- 75 years of consistent profits should inspire confidence, not fear-mongering
- Record profits should mean security for workers
- There will always be enough to respect workers
As for sustainability in an environmental sense, the Company wants to be lauded for environmental stewardship, but its words are hollow.
The Company has argued that renewables and climate change are a threat to the Co-op Refinery business. But if it truly believes that, what are its plans? Where is FCL’s commitment to renewable energy like solar and wind? The Company takes credit for handling its own wastewater, but that hasn’t happened yet. And where are the Co-op charging stations for electric vehicles?
How has the Refinery responded to the City of Regina’s commitment to becoming 100% renewable?
Do you think the Company has abandoned its co-operative values?
We are proud to work in the first and only Refinery run as a co-operative. 78% of us enjoy our jobs, but only 22% respect the Company. Many feel the Company has abandoned the co-operative values on which it was founded.
The whole point of a cooperative is to share ownership AND earnings. Unlike profit-driven corporations, cooperatives are supposed to invest fairly in the people involved. Our labour allows the Company to share billions in profits with members & communities through the Co-op Retailing System, so why not with its workforce, too?
Refinery workers are proud to be part of a larger cooperative system that distributes profits fairly. When the Refinery pumps hundreds of millions of dollars into the Co-op retailing system, the Company should value the workers who make that possible.
Why is Unifor 594 reacting negatively to the construction of camps for replacement workers at the Refinery? What’s wrong with the company preparing for such a possibility?
We considered it a demonstration of bad faith when news broke of the construction of an on-site work camp by the Company in mid-October because negotiations had not concluded. The safest and best way to run the Co-op Refinery is with Unifor 594 members on the inside, not the outside. We are experienced and highly trained to deal with the life or death situations that can arise when operating this plant.
Why are replacement workers an issue for the union / should the Refinery not be run if you are off the job?
The question isn’t whether the Refinery should be run if unionized workers are off the job, it is that the Refinery is never run as safely as when Unifor 594 members are working.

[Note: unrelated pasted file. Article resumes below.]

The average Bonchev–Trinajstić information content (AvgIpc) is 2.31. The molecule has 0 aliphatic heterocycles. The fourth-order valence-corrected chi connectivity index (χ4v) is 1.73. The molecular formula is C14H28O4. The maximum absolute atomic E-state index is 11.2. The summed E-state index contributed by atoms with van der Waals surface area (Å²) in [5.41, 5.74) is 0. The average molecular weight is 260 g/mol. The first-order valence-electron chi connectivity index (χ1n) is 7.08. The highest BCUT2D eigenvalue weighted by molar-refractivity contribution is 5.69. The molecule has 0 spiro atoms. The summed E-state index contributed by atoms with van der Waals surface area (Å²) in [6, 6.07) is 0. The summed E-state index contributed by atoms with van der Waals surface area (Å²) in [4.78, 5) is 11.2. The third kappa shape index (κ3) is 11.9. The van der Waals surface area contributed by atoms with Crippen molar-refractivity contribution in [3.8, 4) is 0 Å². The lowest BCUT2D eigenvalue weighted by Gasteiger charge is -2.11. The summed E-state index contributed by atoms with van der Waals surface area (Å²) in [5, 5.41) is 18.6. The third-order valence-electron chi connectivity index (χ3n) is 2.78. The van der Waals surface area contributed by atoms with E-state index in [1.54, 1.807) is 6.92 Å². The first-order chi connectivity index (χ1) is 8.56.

Why would you think the Company isn’t as concerned about safety as you are?
Concern for safety is not reflected in the Company’s Business Continuity Plan (BCP) – the plan that covers operations during a labour dispute.
The BCP replaces the 3000 years of experience of our process operators with a handful of people who have been removed from these jobs for many years and rookies who know little about our plant. Normal operations require 285 unionized operators to run the dangerous processing units safely, but the BCP calls for 105 minimally trained managers to meet the same standard. The BCP becomes even more unsafe when it replaces the 4500 years of experience around the rest of this plant with unqualified replacement workers.
In a highly volatile, dangerous work environment, the BCP puts the Refinery and community at great risk. If the Company truly values safety, it would do whatever it takes to keep our highly skilled and experience team on the job.
How did the construction of a camp for replacement workers affect your approach for returning to negotiations?
Contract negotiations have the most chance of success when good faith exists among all parties. Camps for replacement workers are the opposite of good faith. Our union has every reason to be skeptical about the Company’s willingness to bargain a fair deal.
How many people work at the Co-op Refinery? How many of them are represented by Unifor 594?
Our current unionized workforce is 729 people. The total number of people working at the Refinery is 1115. There is one out-of-scope employee for every two unionized workers.
Members of Unifor 594 are highly skilled across trades, science, finance, operations, IT, and administration.
Our members work as a team across 21 different jobs, including a variety of skilled trades, accounting, clerical, dispatching, information technology, laboratory, process operations, parts and equipment dispensing, equipment integrity, and general maintenance.
How experienced are your members?
Our process operators have a combined 3000 years of experience. Workers across the rest of the Refinery have a combined 4500 years of experience.